What to do:

  • Make sure your policies on the OTAs are up to date, and you require the info unless you are willing to take the risk (then set a threshold to minimize the risk).
  • If there is no way to get the info you need, perhaps update your policy as to where you need the guest to supply it within a certain time frame to hold the reservation.
  • If you have multiple hotels in other countries, perhaps charging them in another country can complete the transaction. Please check the legality before doing that though.

The Card is Geo-Locked

Before we travel, we have to inform our financial institution where we will be going so the card will work there. Also, it is quite common for people today to have more than one card. Usually when this happens, the guest forgets to tell their institution about their travels for the card they used for the reservations, and they use another. This could be even more possible for groups and couples where only one person handles the transaction.

What to do:

  • Try contacting the guest. Perhaps they will give you the updated information and they still want to arrive at your destination. If they have travel insurance, they usually can recover this fee with a claim depending on the nature of the cancellation.
  • If you have multiple hotels in other countries, perhaps charging them in another country can complete the transaction. Please check the legality before doing that though.

The Card has Expired

Somewhere between the time a potential guest makes a reservation and arrives to your hostel their bank issues them a new card. No fraud, no scams, no damage, just the systematic card re-issuance. The larger the booking window, the more likely this could happen.

What to do:

  • Have a system in place to double check upcoming reservations 2 weeks or a month out. Catch the errors before they become problems.
  • Most basic PMS systems (where the CC info gets passed along) will pick up on the discrepancy and alert you.
  • In both cases, contact the guest and tell them they must give you the updated info when they get their new card to hold the reservation. Perhaps set a reminder to follow up when the time comes.

The Numbers are Bogus

This is what we think, right off the bat. It is possible for people to use fake numbers and make reservations on some OTA’s. It cannot just be any numbers but there is an almost infinite amount of numbers that can meet  ISO/IEC 7812 validation without being real. Also, they might not even run the expiration date or CCV at all (try changing yours when making your next reservation and see).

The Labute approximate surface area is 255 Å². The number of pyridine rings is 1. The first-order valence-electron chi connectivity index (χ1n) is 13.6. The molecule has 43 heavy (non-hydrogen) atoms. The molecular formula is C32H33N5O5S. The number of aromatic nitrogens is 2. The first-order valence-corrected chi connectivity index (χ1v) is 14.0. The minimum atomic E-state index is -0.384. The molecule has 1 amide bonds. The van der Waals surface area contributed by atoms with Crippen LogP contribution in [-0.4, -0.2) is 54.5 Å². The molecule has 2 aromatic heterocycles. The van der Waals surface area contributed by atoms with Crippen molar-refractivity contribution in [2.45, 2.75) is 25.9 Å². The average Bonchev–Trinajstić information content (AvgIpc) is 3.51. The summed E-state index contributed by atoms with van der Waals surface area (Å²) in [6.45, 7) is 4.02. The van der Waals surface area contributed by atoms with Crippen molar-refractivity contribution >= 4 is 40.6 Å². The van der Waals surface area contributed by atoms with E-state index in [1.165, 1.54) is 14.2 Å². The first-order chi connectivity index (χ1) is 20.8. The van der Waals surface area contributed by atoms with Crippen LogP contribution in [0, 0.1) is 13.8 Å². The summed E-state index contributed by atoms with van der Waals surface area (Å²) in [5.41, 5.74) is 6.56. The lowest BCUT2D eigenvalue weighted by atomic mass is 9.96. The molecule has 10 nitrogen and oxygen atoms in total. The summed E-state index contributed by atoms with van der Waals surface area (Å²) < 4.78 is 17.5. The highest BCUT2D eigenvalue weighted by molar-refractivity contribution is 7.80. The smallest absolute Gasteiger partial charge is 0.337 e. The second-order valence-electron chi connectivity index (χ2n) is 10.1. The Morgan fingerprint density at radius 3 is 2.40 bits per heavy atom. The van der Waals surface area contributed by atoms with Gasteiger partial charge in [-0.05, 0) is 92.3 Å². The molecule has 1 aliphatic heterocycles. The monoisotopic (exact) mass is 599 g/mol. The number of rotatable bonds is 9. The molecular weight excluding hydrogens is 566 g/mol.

There are many credit card number generators out there that can be valuable tools for eCommerce developers. However, they can aid making false reservations through many booking sites that exist on legacy systems. Typically, it costs money to authorize the numbers and some of these OTAs think it is not their job to do so.

What to do:

  • Determine your trouble OTAs and:
    • Set advance deposit non-refundable rates and charge them as the reservations come in,
    • Authorize the card for a small amount at the time of booking.
  • Push your account managers for reform. There are many changes in the pipeline as many of the OTAs are starting to understand our pain.
  • Don’t work with OTAs that cause you too much of a hassle (stick to those that charge the reservation a percentage up front).

Still in disbelief? Watch the video we found below. It might not be an OTA you use, but it could be a sister company to one you do.

 

There you have it. Good luck and may your lost of revenues from noshows be null. If you have any tips and techniques that help you minimize the damage done by noshows, leave them in the comments below.

About the author

Dennis Pitcock

Dennis Pitcock

Dennis jumped into the hostel industry after a summer backpacking Europe in 2008. He went from being a guest to a manager within weeks, and currently does consulting for large and small hostels alike in 3 continents. Prior, he worked in eCommerce, so he has passion for the tech side of the industry and is now deeply entrenched in the hostel and activities industry.